|Mission duration||142 days|
|Launch mass||295 kg |
|Start of mission|
|Launch date||21 December 1966|
|Launch site||Kapustin Yar, Site 86/1|
|End of mission|
|Last contact||12 May 1967|
|Decay date||23 November 1967|
|Reference system||Geocentric |
|Perigee altitude||219 km|
|Apogee altitude||1718 km|
|Epoch||21 December 1966|
Kosmos 137 (Russian: Космос 137 meaning Cosmos 137), also known as DS-U2-D No.1, was a Soviet satellite which was launched in 1966 as part of the Dnepropetrovsk Sputnik programme. It was a 295 kilograms (650 lb) spacecraft, which was built by the Yuzhnoye Design Bureau, and was used to investigate charged particles in the Earth's magnetosphere.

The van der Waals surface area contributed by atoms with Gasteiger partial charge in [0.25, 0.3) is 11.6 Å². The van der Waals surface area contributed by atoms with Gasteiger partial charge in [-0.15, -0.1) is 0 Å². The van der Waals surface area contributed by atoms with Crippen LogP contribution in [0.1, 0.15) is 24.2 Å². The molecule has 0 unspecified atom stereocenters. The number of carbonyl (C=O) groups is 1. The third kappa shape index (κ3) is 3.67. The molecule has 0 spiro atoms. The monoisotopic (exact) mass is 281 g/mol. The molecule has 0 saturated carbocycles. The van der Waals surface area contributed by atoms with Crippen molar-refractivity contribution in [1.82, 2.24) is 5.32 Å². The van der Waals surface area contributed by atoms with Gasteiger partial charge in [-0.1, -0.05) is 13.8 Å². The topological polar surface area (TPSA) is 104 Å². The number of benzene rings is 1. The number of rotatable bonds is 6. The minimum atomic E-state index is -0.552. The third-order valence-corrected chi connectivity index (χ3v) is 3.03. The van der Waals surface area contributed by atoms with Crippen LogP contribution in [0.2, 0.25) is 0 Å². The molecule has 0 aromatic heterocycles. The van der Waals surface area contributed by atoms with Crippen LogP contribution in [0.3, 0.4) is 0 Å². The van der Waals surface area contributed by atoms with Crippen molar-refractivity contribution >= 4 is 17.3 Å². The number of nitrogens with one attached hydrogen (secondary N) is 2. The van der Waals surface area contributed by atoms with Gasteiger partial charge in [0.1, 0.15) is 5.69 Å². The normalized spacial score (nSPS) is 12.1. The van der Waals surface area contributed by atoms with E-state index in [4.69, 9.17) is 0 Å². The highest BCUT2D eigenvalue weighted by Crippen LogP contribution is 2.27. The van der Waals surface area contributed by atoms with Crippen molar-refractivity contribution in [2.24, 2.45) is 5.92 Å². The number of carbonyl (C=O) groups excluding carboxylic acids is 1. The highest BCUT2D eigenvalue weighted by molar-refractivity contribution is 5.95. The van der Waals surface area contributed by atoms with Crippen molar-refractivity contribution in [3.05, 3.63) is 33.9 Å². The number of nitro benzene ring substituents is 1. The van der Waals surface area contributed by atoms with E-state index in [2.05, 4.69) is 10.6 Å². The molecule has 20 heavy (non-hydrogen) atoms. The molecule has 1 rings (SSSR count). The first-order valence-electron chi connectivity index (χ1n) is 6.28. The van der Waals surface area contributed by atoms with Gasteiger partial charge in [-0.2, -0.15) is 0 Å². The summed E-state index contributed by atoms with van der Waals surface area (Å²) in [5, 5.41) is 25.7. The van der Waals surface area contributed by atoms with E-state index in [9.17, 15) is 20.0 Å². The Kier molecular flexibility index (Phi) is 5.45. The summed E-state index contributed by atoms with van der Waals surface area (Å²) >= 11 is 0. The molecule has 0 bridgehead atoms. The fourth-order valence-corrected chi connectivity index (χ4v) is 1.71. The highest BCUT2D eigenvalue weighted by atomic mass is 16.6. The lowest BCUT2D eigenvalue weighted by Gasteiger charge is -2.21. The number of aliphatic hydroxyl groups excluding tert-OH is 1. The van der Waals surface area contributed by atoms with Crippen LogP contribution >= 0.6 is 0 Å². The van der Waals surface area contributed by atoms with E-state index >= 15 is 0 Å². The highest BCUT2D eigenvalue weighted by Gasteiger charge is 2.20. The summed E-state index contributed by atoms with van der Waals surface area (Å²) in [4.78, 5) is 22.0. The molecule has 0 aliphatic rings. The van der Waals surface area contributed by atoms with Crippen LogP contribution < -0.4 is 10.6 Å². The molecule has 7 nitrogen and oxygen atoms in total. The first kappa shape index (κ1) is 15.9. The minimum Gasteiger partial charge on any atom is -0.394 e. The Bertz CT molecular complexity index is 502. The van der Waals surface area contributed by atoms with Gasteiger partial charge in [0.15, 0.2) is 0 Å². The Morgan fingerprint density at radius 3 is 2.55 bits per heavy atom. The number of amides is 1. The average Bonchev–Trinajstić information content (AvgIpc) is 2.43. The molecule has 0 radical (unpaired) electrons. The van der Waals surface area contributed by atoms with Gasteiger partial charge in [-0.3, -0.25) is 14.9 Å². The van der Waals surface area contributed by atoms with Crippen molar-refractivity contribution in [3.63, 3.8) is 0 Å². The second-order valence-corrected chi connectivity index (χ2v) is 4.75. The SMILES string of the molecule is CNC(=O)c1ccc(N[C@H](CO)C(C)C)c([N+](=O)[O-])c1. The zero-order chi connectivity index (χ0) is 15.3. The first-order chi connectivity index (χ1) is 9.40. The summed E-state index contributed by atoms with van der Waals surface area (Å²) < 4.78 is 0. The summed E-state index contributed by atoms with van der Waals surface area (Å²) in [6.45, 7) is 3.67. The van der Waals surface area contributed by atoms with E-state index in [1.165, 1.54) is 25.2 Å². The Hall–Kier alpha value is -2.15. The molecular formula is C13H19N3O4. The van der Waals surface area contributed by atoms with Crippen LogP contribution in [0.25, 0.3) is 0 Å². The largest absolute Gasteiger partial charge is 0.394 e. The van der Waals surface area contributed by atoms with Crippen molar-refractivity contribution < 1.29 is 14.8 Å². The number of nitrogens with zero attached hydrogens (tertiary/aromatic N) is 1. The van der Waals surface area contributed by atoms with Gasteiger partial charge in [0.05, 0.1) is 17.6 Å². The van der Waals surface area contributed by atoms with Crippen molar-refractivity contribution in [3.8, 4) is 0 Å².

A Kosmos-2I 63S1 carrier rocket was used to launch Kosmos 137 into low Earth orbit. The launch took place from Site 86/1 at Kapustin Yar. The launch occurred at 13:11:59 GMT on 21 December 1966, and resulted in the successful insertion of the satellite into orbit. Upon reaching orbit, the satellite was assigned its Kosmos designation, and received the International Designator 1966-117A. The North American Air Defense Command assigned it the catalogue number 02627.
Kosmos 137 was the first of two DS-U2-D satellites to be launched, and was followed by Kosmos 219 (26 April 1968). It was operated in an orbit with a perigee of 219 kilometres (136 mi), an apogee of 1,718 kilometres (1,068 mi), an inclination of 48.8°, and an orbital period of 104.3 minutes. It completed operations on 12 May 1967, before decaying from orbit and reentering the atmosphere on 23 November 1967.